After a disappointing third last month in the Fountain of Youth, Good Magic (8-5) rediscovered the form that earned him the 2017 2-year-old championship with his decisive stretch run to win the $1 million Grade 2 Blue Grass Stakes.

“The horse had the race he needed before this,” Good Magic’s trainer Chad Brown told NBCSN. “He was a lot fitter and stronger for it.”

Jockey José Ortiz kept Good Magic in mid-pack early before moving forward on the backstretch. In the turn for home he came into stride with Flameaway (5-1) before pulling away for the victory in 1:50.18 for the nine furlongs on a Keeneland track that dried out to “fast” after morning snow.

Free Drop Billy (6-1) was awarded third and, with it, a trip to the Kentucky Derby, after he was cut off late in the stretch. Sporting Chance (7-1) had crossed third but was demoted to fourth after the left-handed whip of Luís Sáez caused him to make a fierce right turn into Free Drop Billy’s path.

Vino Rosso survives stewards to win Wood

Coming off a listless fourth last month in the Tampa Bay Derby, Vino Rosso (4-1) outdueled the favored Enticed (6-5), enduring a bumpy ride and a stewards inquiry to win the $750,000 Grade 2 Wood Memorial, sending him to the Kentucky Derby.

Sired by two-time horse of the year Curlin, Vino Rosso got a wide, off-the-pace trip around the track from jockey John Velázquez before hooking up with Enticed at the top of the stretch. Velázquez drifted Vino Rosso hard to the inside, banging into Enticed. Runner-up rider Júnior Alvarado claimed foul, but the result was allowed to stand.

“They take them down a lot more often with less than that,” Enticed’s trainer Kiaran McLaughlin said. “We got hit pretty hard twice and lost our action behind. I thought they could have put us up.”

“I got close to him, and he was coming out,” Velázquez said. “So I made my horse switch leads, and when he switched I leaned on him a little bit. Then he pushed me out, and my horse went right back on him.”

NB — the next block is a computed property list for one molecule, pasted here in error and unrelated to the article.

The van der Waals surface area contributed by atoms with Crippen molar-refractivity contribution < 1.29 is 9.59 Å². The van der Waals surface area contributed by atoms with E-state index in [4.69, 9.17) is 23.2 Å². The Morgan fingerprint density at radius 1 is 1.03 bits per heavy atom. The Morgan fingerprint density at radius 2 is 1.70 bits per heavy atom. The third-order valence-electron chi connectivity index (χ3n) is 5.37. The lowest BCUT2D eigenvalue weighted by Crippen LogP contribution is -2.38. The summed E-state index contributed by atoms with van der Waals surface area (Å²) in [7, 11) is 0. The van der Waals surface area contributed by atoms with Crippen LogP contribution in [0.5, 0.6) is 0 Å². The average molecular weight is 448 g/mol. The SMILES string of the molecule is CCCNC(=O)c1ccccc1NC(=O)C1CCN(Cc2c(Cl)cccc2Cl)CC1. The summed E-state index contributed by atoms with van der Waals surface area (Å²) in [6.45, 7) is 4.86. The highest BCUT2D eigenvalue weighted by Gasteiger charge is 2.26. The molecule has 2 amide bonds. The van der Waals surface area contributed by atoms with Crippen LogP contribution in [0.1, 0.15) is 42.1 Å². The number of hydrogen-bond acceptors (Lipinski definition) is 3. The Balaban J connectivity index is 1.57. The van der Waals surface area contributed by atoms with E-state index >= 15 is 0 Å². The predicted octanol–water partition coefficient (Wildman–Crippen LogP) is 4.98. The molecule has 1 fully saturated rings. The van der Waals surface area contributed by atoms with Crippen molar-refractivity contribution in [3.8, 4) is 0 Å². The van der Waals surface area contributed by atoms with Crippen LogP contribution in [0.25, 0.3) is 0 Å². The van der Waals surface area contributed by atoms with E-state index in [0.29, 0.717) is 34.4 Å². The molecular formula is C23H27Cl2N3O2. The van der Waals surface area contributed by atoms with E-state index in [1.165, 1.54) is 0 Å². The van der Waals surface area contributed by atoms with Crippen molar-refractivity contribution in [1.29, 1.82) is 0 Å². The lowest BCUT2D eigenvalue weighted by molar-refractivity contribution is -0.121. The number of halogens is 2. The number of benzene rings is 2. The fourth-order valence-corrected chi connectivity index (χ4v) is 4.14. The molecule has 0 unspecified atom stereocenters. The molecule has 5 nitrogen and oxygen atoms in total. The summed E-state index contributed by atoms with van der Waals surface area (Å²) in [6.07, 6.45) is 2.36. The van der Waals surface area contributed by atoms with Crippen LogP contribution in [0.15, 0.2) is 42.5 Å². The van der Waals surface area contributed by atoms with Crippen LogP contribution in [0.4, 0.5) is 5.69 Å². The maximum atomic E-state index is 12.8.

Trained by Todd Pletcher, Vino Rosso won with a time of 1:49.79 for the nine furlongs on a fast track, the quickest time in the Wood since 2014. It was Pletcher’s fifth time winning Aqueduct’s biggest race and Velázquez’s fourth.

Before Saturday, Enticed already had enough points to qualify for Kentucky, and McLaughlin said “I’m sure there will be no change” in plans to go to Churchill Downs.

Baffert’s shipper Restoring Hope (7-2) was third most of the race, and that is where he finished. He needed to be in the top two to get to the Derby.

Forty may not be enough to reach Kentucky

The mathematics were never there. Now the reality of what could happen in next Saturday’s Arkansas Derby and the addition of a foreign path to Louisville mean that 40 qualifying points from prep races may not be enough to get into the Kentucky Derby.

Right now Hofburg (40 points), Firenze Fire (39) and Solomini (34) are 17th, 18th and 19th in the standings. Gronkowski was assured of one of the 20 places in the gate via the new European road to the Derby, taking one place away from the U.S. trail.

A win in the Arkansas Derby is worth 100 points, second 40, third 20 and fourth 10. With that in mind consider this possibility: If Title Ready (5 points) and/or a horse with no points were to finish one-two in the Arkansas Derby, and if Combatant (22) finished third, then Hofburg and Firenze Fire would not make it to Churchill Downs. Solomini is assured of advancing if he finishes at least fourth.

Even if Hofburg were tied with the runner-up at Oaklawn with 40 points, the tiebreaker is total earnings. Arkansas pays $200,000 for second, $8,000 more than Hofburg has earned.

The Arkansas Derby is one of two points preps left on the Derby trail. The other is next Saturday’s Lexington Stakes at Keeneland, a race that is worth 20-8-4-2 for first through fourth.

Ron Flatter’s weekly racing column is posted every Friday morning at VSiN.com. You may also hear the Ron Flatter Racing Pod, also posted Friday mornings at VSiN.com/podcasts. Please subscribe and post a review where available at Apple Podcasts, Google Play Music and Stitcher.